musical based on parables from Mathew and Luke and the life of Jesus
Wells Metz Theatre
June 9, June12-15, 17-22, 24-29, 2014
The Indiana Festival Theatre opened their summer season with a special performance of John-Michael Tebelak and Stephen Schwartz’s Godspell for IU’s Mini-University.
In 1970 John-Michael Tebelak was at Carnegie Mellon University working on his senior thesis. Tebelak was angry at the empty rigidity and stiffness of his Christianity. He wanted something that combined the easy camaraderie of an anti-war rally with the fun of a youth group picnic and an improvisational spirit that harkened back to the happenings of the 60s. Following successful initial performances at his school and off-off Broadway in New York, Carnegie Mellon grad composer Stephen Schwartz was brought in for music and the setting of new lyrics and Godspell went on to many successful productions.
The ten member cast is a talented group of singer-dancer-actors from IU’s Musical Theatre program. The first act is mostly a series of skits of the parables from gospels of Mathew and Luke. There are mini-plays, a blanket toss, puppets, and even a game of charades with volunteers from the audience. The atmosphere is mostly light hearted with occasional serious scenes and even a bit of irony. Kelsey Shaw gets to do a lovely job of singing the show’s hit “Day by Day.” Caleb Fath and Colin Schreier as Jesus and Judas do an intricately voiced and danced 20s sounding “All for the Best.”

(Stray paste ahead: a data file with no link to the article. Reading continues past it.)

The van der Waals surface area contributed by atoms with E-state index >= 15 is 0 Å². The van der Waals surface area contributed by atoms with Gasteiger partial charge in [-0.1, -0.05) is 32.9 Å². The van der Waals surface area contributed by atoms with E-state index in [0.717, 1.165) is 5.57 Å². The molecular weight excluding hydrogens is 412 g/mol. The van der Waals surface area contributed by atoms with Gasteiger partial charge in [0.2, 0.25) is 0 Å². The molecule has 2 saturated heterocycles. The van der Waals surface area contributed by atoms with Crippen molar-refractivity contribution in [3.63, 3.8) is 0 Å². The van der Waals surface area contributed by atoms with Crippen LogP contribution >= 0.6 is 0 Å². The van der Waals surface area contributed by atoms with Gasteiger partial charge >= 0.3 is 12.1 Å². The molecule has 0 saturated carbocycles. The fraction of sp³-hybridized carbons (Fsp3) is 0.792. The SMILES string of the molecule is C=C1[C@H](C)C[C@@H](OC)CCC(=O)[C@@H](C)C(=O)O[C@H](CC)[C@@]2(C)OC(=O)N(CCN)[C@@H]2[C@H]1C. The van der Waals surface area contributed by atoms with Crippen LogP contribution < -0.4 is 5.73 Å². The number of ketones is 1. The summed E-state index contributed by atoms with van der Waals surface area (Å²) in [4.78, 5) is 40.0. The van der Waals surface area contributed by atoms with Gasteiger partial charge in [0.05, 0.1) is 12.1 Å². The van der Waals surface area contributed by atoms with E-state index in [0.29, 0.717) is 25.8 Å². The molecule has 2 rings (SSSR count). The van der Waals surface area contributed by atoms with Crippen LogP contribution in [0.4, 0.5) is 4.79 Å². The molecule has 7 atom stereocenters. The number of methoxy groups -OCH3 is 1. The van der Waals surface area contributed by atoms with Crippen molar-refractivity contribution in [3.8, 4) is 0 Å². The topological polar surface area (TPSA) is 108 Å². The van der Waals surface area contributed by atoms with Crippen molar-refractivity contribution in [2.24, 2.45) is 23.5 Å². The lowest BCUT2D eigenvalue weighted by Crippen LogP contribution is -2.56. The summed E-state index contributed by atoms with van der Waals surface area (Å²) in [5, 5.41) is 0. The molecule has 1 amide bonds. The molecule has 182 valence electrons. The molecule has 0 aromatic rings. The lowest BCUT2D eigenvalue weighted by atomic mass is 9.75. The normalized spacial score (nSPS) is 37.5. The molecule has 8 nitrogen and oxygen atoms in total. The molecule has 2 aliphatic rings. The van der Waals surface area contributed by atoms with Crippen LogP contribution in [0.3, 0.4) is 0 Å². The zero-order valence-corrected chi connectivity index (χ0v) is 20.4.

The second act is darker. Kayla Eilers does a nicely torchey version of “Turn Back, O Man.” Jesus dramatizes the separation of people into the saved sheep and the condemned goats. In a neatly dramatized scene a stacked trio of black gowned judges interrogates Jesus. Following Judas’s singing of a song about the Jews lamenting their captivity in Babylon, there’s the betrayal and the crucifixion.
George Pinney is the director and choreographer and there’s plenty of action. Especially if you choose the balcony seating in the Wells-Metz, you’ll be treated to quite a display of geometry along with the more intimate and the free form movements. The production has a rather hard edged sound that does occasionally overwhelms the singers. Musical director Terry LaBolt always keeps things moving as he conducts from the keyboard.
Regular performances of Godspell begin Thursday the 12th and continue through Sunday the 29th. Schoolhouse Rock joins the Indiana Festival Theatre on the 21st. Shakespeare’s Twelfth Night opens on July 5th and is joined in repertory by The Miracle Worker on July 11th.
At the theatre for you, I’m George Walker.